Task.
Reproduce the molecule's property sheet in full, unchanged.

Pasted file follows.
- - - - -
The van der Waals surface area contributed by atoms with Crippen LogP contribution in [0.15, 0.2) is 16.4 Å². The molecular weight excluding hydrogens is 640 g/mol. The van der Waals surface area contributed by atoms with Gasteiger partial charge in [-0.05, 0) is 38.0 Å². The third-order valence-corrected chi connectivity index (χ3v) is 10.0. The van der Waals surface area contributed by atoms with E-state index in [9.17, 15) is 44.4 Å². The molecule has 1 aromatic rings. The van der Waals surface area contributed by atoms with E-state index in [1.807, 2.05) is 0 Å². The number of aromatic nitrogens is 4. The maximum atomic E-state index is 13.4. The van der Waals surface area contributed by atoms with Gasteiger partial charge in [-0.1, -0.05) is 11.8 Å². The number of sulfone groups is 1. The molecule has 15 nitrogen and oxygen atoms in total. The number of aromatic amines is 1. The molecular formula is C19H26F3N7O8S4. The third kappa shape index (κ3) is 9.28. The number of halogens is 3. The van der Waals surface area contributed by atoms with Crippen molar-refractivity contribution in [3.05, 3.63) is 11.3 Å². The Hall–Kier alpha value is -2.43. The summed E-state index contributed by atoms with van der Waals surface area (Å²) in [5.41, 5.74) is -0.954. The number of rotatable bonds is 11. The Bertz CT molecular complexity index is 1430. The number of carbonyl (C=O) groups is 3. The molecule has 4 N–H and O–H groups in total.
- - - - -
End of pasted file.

The van der Waals surface area contributed by atoms with Crippen LogP contribution in [0.15, 0.2) is 16.4 Å². The molecular weight excluding hydrogens is 640 g/mol. The van der Waals surface area contributed by atoms with Gasteiger partial charge in [-0.05, 0) is 38.0 Å². The third-order valence-corrected chi connectivity index (χ3v) is 10.0. The van der Waals surface area contributed by atoms with E-state index in [9.17, 15) is 44.4 Å². The molecule has 1 aromatic rings. The van der Waals surface area contributed by atoms with E-state index in [1.807, 2.05) is 0 Å². The number of aromatic nitrogens is 4. The maximum atomic E-state index is 13.4. The van der Waals surface area contributed by atoms with Gasteiger partial charge in [-0.1, -0.05) is 11.8 Å². The number of sulfone groups is 1. The molecule has 15 nitrogen and oxygen atoms in total. The number of aromatic amines is 1. The molecular formula is C19H26F3N7O8S4. The third kappa shape index (κ3) is 9.28. The number of halogens is 3. The van der Waals surface area contributed by atoms with Crippen molar-refractivity contribution in [3.05, 3.63) is 11.3 Å². The Hall–Kier alpha value is -2.43. The summed E-state index contributed by atoms with van der Waals surface area (Å²) in [5.41, 5.74) is -0.954. The number of rotatable bonds is 11. The Bertz CT molecular complexity index is 1430. The number of carbonyl (C=O) groups is 3. The molecule has 4 N–H and O–H groups in total.